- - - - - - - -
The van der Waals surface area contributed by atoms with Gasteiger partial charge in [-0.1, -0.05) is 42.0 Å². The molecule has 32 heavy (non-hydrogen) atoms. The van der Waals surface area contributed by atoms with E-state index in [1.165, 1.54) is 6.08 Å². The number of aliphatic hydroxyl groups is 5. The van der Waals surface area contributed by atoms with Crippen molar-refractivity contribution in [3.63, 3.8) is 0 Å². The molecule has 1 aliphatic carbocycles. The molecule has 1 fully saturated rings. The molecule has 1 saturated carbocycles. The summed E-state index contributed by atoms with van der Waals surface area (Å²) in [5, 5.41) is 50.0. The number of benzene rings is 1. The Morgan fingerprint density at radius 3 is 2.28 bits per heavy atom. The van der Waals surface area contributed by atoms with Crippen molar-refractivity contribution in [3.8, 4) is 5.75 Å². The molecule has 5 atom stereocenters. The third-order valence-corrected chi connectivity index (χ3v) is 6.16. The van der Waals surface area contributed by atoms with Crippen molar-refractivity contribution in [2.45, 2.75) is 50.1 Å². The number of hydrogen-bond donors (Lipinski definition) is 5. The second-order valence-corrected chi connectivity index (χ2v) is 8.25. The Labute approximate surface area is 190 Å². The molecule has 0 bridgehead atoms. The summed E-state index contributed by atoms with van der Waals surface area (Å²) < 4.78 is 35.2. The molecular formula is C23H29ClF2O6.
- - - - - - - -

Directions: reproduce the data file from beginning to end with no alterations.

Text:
The van der Waals surface area contributed by atoms with Gasteiger partial charge in [-0.1, -0.05) is 42.0 Å². The molecule has 32 heavy (non-hydrogen) atoms. The van der Waals surface area contributed by atoms with E-state index in [1.165, 1.54) is 6.08 Å². The number of aliphatic hydroxyl groups is 5. The van der Waals surface area contributed by atoms with Crippen molar-refractivity contribution in [3.63, 3.8) is 0 Å². The molecule has 1 aliphatic carbocycles. The molecule has 1 fully saturated rings. The molecule has 1 saturated carbocycles. The summed E-state index contributed by atoms with van der Waals surface area (Å²) in [5, 5.41) is 50.0. The number of benzene rings is 1. The Morgan fingerprint density at radius 3 is 2.28 bits per heavy atom. The van der Waals surface area contributed by atoms with Crippen molar-refractivity contribution in [3.8, 4) is 5.75 Å². The molecule has 5 atom stereocenters. The third-order valence-corrected chi connectivity index (χ3v) is 6.16. The van der Waals surface area contributed by atoms with Crippen molar-refractivity contribution in [2.45, 2.75) is 50.1 Å². The number of hydrogen-bond donors (Lipinski definition) is 5. The second-order valence-corrected chi connectivity index (χ2v) is 8.25. The Labute approximate surface area is 190 Å². The molecule has 0 bridgehead atoms. The summed E-state index contributed by atoms with van der Waals surface area (Å²) < 4.78 is 35.2. The molecular formula is C23H29ClF2O6.